* The outcomes of this diet depend on the person's individual predispositions and cannot be guaranteed in every person. We advise you to consult your doctor before you start a diet programme.
Emotional eaters: Are you one of them? Learn how to control emotional hunger
Do you gorge on chocolate when feeling stressed? Do you mindlessly wolf down a whole packet of crisps whilst watching telly or polish off a whole tub of ice cream after getting home, tired from all day’s work? Do you turn to food for comfort and do you eat even when you are not hungry? Then you are an emotional eater with emotional hunger being your main issue. No wonder you are struggling to keep the weight off. Let us give you some tips on how to overcome this problem.
Emotional eating is a response to our emotions. Our unhealthy eating habits and the tendency to overeat are very often driven by emotions of which we might not even be aware. With emotional hunger, our choice of food is partially determined by how we are feeling in that particular moment when we are deciding what and how much we are going to eat, if at all. If you are a “smart” eater, you are aware of your feelings and therefore have a greater control over what you are going to put in your mouth.
The signs that will help you spot emotional hunger
- You can’t remember the last time you actually felt hungry. You eat when you feel a sudden urge, not when your stomach rumbles. Often, you can’t even remember when your eating was driven by actual hunger.
- Regardless of the situation, your first thought always hones in on food. Whether going through a conflict, disappointment or any other negative or positive experience, your first thought is: “Where is food?” If you eat every time you are experiencing negative emotions or wanting to feel better, you are an emotional eater. It is necessary to find other ways to “feed” your emotions.
- You feel anxious when you are full. If you are eating constantly, even just before going to bed, because you fear you might feel hungry, you are an emotional eater.
- Eating is the most important activity in your life. Does food come first on the list of your favourite activities? This means that you eat not to satisfy physical hunger but emotional hunger. This is very common in people who are overweight or obese who in the past would offset their emotional pain by eating. The fact is that if you fail to address this issue, you will never be able to lose weight.
- You never manage to stick to your diet plan. Have you started a diet many times but never managed to keep at it? Then it’s likely that you have never truly dealt with the root causes of your emotional eating.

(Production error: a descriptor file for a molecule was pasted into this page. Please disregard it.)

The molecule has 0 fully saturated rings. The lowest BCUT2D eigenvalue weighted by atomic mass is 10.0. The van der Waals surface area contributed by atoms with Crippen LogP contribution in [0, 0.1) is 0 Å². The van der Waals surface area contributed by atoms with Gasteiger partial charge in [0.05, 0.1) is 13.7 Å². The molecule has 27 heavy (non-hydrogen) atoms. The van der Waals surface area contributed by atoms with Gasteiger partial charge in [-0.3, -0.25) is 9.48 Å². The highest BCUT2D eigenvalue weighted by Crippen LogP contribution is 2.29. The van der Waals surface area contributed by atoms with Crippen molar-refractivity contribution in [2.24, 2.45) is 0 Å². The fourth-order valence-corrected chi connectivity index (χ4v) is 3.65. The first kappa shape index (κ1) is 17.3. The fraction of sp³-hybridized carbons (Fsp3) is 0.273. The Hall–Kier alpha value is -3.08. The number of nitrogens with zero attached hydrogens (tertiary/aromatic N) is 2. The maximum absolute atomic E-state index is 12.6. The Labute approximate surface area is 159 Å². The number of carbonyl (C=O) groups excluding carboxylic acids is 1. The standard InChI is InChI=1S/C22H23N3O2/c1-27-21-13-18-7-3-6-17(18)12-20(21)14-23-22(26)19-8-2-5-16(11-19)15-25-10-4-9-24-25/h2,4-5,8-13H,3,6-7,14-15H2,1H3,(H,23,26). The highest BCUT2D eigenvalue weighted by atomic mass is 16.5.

- You feel a sudden urge to eat right now. You don’t want to wait till later. Your emotional pain needs to be soothed immediately, with the help of food.
- You eat automatically, mindlessly and you don’t stop even when you are full. Emotional overeating is rooted in pain that you want to mask. You want to take the edge off your troublesome emotions, so you don’t really care that you keep helping yourself to more food and that you might end up with a tummy ache. This is then followed by feeling guilty about yet another overeating session and beating yourself up about it. You promise to yourself that this will never happen again.
How to break the cycle of emotional eating
It is important that you don’t beat yourself up about your perceived lack of willpower. Unfortunately, emotional hunger bypasses our willpower. You can say no to yourself umpteen times, yet you will fail again. However, you can do something about emotional hunger. Be prepared to be patient though. Why not try the following tip that might help you succeed?
The conscious pause rule
The purpose of this pause is to create a gap between the impulse to eat and eating. Become aware of the moment of making your decision. Tune into your feelings and the intensity of your hunger. Try to calm down so that you can decide with a clear mind. By taking a break, you will trick your body, making it believe that you are ok. You deliberately slow your body down, which will give you an opportunity to make the right decision. Apply this rule whenever you are about to eat, considering a second helping or when you are trying to identify your emotions.
Take a pause and give yourself at least 10 seconds before you start registering your feelings. Try to understand them and describe them in a few words. WHAT are you feeling (sadness, anger, joy...)? Listen to your body. What is its response? Are you sweating? Are you clenching your fists or breathing rapidly? Say to yourself: This will pass. I will survive this. Just relax etc. Stay in the moment and breathe slowly through the nose. Repeat about ten times. Only then make a decision. Give yourself a choice whether you are going to go for a small portion or none at all, or whether you are going to take just a mouthful. Alternatively, you might want to choose a different route, such as going for a walk or doing some meditation.
You can also try the following tips...
- Go to another room or leave your flat to take yourself away from the fridge.
- Are you having cravings? Pop in a chewing gum or brush your teeth. This will help you suppress your emotionally conditioned appetite. Or have something to drink – there’s something in the saying that hunger is actually thirst in disguise.
- Try to go for protein-rich foods, because protein is more filling than carbohydrates. So even if you do succumb to emotional eating, you are not going to eat as much. You can also grab some ready-made protein meals. It’s good to have them at hand for those moments of sudden hunger pangs.
Photos: Depositphotos, KetoDiet
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